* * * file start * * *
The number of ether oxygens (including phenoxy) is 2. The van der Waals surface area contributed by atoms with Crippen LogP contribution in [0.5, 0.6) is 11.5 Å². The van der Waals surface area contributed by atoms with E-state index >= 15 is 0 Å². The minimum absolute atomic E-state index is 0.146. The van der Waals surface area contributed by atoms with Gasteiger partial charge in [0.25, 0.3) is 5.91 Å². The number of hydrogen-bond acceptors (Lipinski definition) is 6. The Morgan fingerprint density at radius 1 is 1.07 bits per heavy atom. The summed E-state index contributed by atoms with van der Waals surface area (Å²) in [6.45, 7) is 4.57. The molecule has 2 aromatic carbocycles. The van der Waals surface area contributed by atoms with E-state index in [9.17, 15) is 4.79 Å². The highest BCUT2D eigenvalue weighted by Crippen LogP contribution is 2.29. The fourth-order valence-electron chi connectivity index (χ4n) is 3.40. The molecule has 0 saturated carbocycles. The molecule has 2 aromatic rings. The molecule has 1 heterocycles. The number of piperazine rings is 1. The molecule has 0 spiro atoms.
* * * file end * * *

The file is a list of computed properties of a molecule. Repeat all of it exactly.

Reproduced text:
The number of ether oxygens (including phenoxy) is 2. The van der Waals surface area contributed by atoms with Crippen LogP contribution in [0.5, 0.6) is 11.5 Å². The van der Waals surface area contributed by atoms with E-state index >= 15 is 0 Å². The minimum absolute atomic E-state index is 0.146. The van der Waals surface area contributed by atoms with Gasteiger partial charge in [0.25, 0.3) is 5.91 Å². The number of hydrogen-bond acceptors (Lipinski definition) is 6. The Morgan fingerprint density at radius 1 is 1.07 bits per heavy atom. The summed E-state index contributed by atoms with van der Waals surface area (Å²) in [6.45, 7) is 4.57. The molecule has 2 aromatic carbocycles. The van der Waals surface area contributed by atoms with E-state index in [9.17, 15) is 4.79 Å². The highest BCUT2D eigenvalue weighted by Crippen LogP contribution is 2.29. The fourth-order valence-electron chi connectivity index (χ4n) is 3.40. The molecule has 0 saturated carbocycles. The molecule has 2 aromatic rings. The molecule has 1 heterocycles. The number of piperazine rings is 1. The molecule has 0 spiro atoms.